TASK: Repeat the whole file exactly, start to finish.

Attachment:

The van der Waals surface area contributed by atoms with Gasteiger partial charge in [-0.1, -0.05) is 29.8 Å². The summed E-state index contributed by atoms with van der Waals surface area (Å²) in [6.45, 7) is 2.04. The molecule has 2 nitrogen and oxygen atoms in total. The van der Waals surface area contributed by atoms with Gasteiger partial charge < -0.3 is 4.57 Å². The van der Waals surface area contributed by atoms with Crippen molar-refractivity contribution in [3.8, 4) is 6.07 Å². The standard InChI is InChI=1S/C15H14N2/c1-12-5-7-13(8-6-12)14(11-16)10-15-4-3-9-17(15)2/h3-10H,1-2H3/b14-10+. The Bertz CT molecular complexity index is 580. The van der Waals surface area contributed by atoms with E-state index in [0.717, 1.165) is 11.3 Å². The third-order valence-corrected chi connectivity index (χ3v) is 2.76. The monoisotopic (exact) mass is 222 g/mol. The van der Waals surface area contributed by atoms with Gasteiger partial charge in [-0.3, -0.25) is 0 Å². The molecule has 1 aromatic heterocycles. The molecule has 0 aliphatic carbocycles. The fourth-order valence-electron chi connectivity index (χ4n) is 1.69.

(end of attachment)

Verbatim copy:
The van der Waals surface area contributed by atoms with Gasteiger partial charge in [-0.1, -0.05) is 29.8 Å². The summed E-state index contributed by atoms with van der Waals surface area (Å²) in [6.45, 7) is 2.04. The molecule has 2 nitrogen and oxygen atoms in total. The van der Waals surface area contributed by atoms with Gasteiger partial charge < -0.3 is 4.57 Å². The van der Waals surface area contributed by atoms with Crippen molar-refractivity contribution in [3.8, 4) is 6.07 Å². The standard InChI is InChI=1S/C15H14N2/c1-12-5-7-13(8-6-12)14(11-16)10-15-4-3-9-17(15)2/h3-10H,1-2H3/b14-10+. The Bertz CT molecular complexity index is 580. The van der Waals surface area contributed by atoms with E-state index in [0.717, 1.165) is 11.3 Å². The third-order valence-corrected chi connectivity index (χ3v) is 2.76. The monoisotopic (exact) mass is 222 g/mol. The van der Waals surface area contributed by atoms with Gasteiger partial charge in [-0.3, -0.25) is 0 Å². The molecule has 1 aromatic heterocycles. The molecule has 0 aliphatic carbocycles. The fourth-order valence-electron chi connectivity index (χ4n) is 1.69.